Typically, we think of heart disease as a modern problem. After all, it is the #1 killer of both men and women in today’s society. In fact, 1 out of 4 deaths in the United States is caused by heart disease. You would think with modern technology that we would have a clear understanding of what causes it and how to prevent it. Heart disease is typically attributed to lifestyle choices we make, such as eating a diet too high in fat, smoking cigarettes, and not exercising enough. We usually blame things like McDonald’s, Joe Camel, and 3,000-channel cable TV for the ubiquitous presence of heart disease in our society. But what if I told you that long before the time of fast food, cigarettes, and television, heart disease was still prevalent among humans?
Well that is exactly what a group of researchers recently discovered, turning what we think about heart disease right on its head and making scientists scratch their heads. Somewhere, Arsenio Hall is saying, “Things that make you go ‘Hmm’.” A group of researchers recently conducted CT scans on 137 mummies from four different cultures across the globe and found that 34%, more than ⅓, of them had evidence of atherosclerosis, the condition in which arteries harden and thicken and cause heart disease. The mummies came from Egypt, Peru, southwest America, and Alaska and were about 4,000 years old on average. These cultures all had very different diets, lifestyles, and climates, but still none of them escaped the fate of atherosclerosis. Previous studies had found that ancient Egyptians showed evidence of atherosclerosis, but because only the rich were mummified in Egypt, this left scientists without a representative sample. Perhaps those rich ancient Egyptians were eating many high-fat foods, not exercising, and instead telling other, lower-class people to either fan them with large palm fronds or go build a pyramid. But the mummies in this study were from cultures where mummification was not just for the rich, giving the researchers a much more representative sample of normal humans at the time.
So what do we make of the findings? We humans always need something or someone to blame, and if it isn’t the typical modern lifestyle choices like fast food, cigarettes, and being sedentary that causes heart disease, then what do we blame? These ancient mummies lived largely hunter-gatherer lifestyles, with varied and healthy diets, lots of exercise, and no smoking. So what caused their heart disease? Scientists don’t really know, which is what makes this such a provocative finding. Perhaps atherosclerosis is simply a natural part of human aging, and that it isn’t as preventable as we might think. But then again, modern scientific evidence points to lifestyle choices having a major impact on heart disease. Either way, the mummy findings definitely point to heart disease being a much more complex phenomenon than we may have previously thought. This may explain why some people eat a horrible diet, smoke like a chimney, sit on the couch 12 hours a day, and still don’t develop heart disease while other people with healthier lifestyles do develop heart disease. We also know that heart disease has a large inflammatory component to it, and that things like stress, immune system health, and genetics/family history play a major role as well. Perhaps disease and infections were common in these ancient cultures, leading to more inflammation and a weakened immune system which could have made the mummies extra vulnerable to atherosclerosis. And although cigarettes weren’t around thousands of years ago, many of these people did live in caves and use fire for warmth and cooking, which could have created enough smoke to have a cigarette-like effect for these ancient people.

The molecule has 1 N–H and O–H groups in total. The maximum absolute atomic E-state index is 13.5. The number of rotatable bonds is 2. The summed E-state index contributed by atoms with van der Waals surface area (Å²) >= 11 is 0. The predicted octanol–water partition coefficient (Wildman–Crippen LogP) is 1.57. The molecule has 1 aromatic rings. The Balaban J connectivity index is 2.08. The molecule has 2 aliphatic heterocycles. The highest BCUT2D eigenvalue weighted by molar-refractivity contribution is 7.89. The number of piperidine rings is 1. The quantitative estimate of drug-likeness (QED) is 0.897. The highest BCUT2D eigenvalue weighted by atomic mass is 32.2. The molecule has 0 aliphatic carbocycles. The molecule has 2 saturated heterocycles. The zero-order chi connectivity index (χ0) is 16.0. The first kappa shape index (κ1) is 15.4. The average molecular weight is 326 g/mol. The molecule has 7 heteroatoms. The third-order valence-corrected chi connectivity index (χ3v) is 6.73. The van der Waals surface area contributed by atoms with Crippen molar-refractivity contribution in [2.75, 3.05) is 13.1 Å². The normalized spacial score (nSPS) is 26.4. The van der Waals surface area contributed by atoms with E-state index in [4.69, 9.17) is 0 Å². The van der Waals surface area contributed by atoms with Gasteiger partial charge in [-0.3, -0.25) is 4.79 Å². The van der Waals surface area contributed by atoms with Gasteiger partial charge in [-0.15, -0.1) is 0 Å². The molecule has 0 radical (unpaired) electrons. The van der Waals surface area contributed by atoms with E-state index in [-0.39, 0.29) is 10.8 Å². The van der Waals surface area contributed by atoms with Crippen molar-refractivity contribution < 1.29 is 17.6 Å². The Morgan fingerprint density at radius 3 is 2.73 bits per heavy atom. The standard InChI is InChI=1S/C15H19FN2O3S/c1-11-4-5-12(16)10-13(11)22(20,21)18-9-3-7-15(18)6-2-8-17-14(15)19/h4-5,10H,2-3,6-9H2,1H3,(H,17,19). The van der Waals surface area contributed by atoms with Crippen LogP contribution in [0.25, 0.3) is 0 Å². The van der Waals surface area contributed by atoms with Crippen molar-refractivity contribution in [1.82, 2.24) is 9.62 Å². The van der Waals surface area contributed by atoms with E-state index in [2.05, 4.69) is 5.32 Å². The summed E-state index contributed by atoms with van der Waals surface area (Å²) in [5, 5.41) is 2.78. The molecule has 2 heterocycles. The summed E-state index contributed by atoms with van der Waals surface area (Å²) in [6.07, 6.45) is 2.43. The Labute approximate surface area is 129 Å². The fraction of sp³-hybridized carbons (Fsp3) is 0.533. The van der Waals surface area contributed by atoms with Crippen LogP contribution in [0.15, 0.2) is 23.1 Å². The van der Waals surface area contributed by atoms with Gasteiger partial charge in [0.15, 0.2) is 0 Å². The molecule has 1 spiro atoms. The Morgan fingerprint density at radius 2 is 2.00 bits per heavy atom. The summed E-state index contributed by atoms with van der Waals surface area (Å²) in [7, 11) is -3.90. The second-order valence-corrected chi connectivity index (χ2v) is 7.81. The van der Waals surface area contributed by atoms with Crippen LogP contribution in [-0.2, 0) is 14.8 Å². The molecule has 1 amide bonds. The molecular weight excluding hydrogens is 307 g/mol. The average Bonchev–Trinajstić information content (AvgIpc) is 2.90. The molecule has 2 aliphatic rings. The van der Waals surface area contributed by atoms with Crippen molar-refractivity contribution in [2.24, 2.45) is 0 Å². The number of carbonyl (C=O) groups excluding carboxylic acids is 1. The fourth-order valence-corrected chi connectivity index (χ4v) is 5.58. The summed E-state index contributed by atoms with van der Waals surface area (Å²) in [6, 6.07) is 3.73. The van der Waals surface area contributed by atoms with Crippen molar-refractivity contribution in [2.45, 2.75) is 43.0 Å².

Ultimately, these scientific findings with worldwide ancient mummies showing a prevalence of atherosclerosis leave us with more questions than answers. Clearly, atherosclerosis is not just a modern problem. That said, these findings aren’t a license to sit on your couch and binge eat fast food, chain smoke cigarettes, and watch a trashy reality TV marathon, as attractive as that may sound. But the mummy findings do point to atherosclerosis being a common, but still ultimately deadly, part of human aging. Its existence isn’t simply and solely attributable to a high-fat diet or lack of exercise. It is a complex and dynamic condition, exacerbated or alleviated by many different factors including diet, lifestyle, exercise, stress, alcohol and drug use, genetics, and family history. Perhaps the main point is that while atherosclerosis is a partially preventable disease that definitely does respond to lifestyle and diet changes, it is not entirely preventable. Thanks to the mummies, we now know this.
Article Courtesy: Andrew Steingrube